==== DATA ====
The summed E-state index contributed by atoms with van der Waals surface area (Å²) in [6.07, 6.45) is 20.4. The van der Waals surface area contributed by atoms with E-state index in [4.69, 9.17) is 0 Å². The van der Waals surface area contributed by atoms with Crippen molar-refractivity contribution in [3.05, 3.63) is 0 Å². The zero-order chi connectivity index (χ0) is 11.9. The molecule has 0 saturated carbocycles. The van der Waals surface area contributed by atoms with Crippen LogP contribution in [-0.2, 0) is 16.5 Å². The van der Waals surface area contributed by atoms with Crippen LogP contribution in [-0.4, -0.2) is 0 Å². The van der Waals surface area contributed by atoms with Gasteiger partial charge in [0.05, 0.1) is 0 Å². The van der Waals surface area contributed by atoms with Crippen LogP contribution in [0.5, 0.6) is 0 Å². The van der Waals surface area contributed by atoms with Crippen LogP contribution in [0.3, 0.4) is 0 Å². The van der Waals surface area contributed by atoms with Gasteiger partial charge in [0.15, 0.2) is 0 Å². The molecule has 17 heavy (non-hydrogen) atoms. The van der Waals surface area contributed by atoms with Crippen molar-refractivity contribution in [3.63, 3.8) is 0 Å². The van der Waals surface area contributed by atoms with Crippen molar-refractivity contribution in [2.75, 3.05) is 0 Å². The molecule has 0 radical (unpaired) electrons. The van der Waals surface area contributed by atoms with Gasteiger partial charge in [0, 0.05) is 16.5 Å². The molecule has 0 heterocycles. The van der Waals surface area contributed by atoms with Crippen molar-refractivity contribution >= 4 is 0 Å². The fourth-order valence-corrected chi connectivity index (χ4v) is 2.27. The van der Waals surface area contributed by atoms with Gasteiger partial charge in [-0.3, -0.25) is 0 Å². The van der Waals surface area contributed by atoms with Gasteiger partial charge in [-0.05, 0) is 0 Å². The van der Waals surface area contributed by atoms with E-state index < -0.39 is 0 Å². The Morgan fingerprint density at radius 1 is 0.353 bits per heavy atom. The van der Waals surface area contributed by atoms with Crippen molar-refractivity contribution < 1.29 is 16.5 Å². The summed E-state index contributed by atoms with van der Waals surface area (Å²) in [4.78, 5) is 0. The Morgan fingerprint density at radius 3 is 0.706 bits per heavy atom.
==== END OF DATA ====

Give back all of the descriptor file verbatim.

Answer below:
The summed E-state index contributed by atoms with van der Waals surface area (Å²) in [6.07, 6.45) is 20.4. The van der Waals surface area contributed by atoms with E-state index in [4.69, 9.17) is 0 Å². The van der Waals surface area contributed by atoms with Crippen molar-refractivity contribution in [3.05, 3.63) is 0 Å². The zero-order chi connectivity index (χ0) is 11.9. The molecule has 0 saturated carbocycles. The van der Waals surface area contributed by atoms with Crippen LogP contribution in [-0.2, 0) is 16.5 Å². The van der Waals surface area contributed by atoms with Crippen LogP contribution in [-0.4, -0.2) is 0 Å². The van der Waals surface area contributed by atoms with Gasteiger partial charge in [0.05, 0.1) is 0 Å². The van der Waals surface area contributed by atoms with Crippen LogP contribution in [0.5, 0.6) is 0 Å². The van der Waals surface area contributed by atoms with Crippen LogP contribution in [0.3, 0.4) is 0 Å². The van der Waals surface area contributed by atoms with Gasteiger partial charge in [0.15, 0.2) is 0 Å². The molecule has 17 heavy (non-hydrogen) atoms. The van der Waals surface area contributed by atoms with Crippen molar-refractivity contribution in [3.63, 3.8) is 0 Å². The van der Waals surface area contributed by atoms with Crippen molar-refractivity contribution in [2.75, 3.05) is 0 Å². The molecule has 0 radical (unpaired) electrons. The van der Waals surface area contributed by atoms with Gasteiger partial charge in [0, 0.05) is 16.5 Å². The molecule has 0 heterocycles. The van der Waals surface area contributed by atoms with Crippen molar-refractivity contribution >= 4 is 0 Å². The fourth-order valence-corrected chi connectivity index (χ4v) is 2.27. The van der Waals surface area contributed by atoms with Gasteiger partial charge in [-0.3, -0.25) is 0 Å². The van der Waals surface area contributed by atoms with Gasteiger partial charge in [-0.05, 0) is 0 Å². The van der Waals surface area contributed by atoms with E-state index < -0.39 is 0 Å². The Morgan fingerprint density at radius 1 is 0.353 bits per heavy atom. The van der Waals surface area contributed by atoms with Crippen molar-refractivity contribution < 1.29 is 16.5 Å². The summed E-state index contributed by atoms with van der Waals surface area (Å²) in [4.78, 5) is 0. The Morgan fingerprint density at radius 3 is 0.706 bits per heavy atom.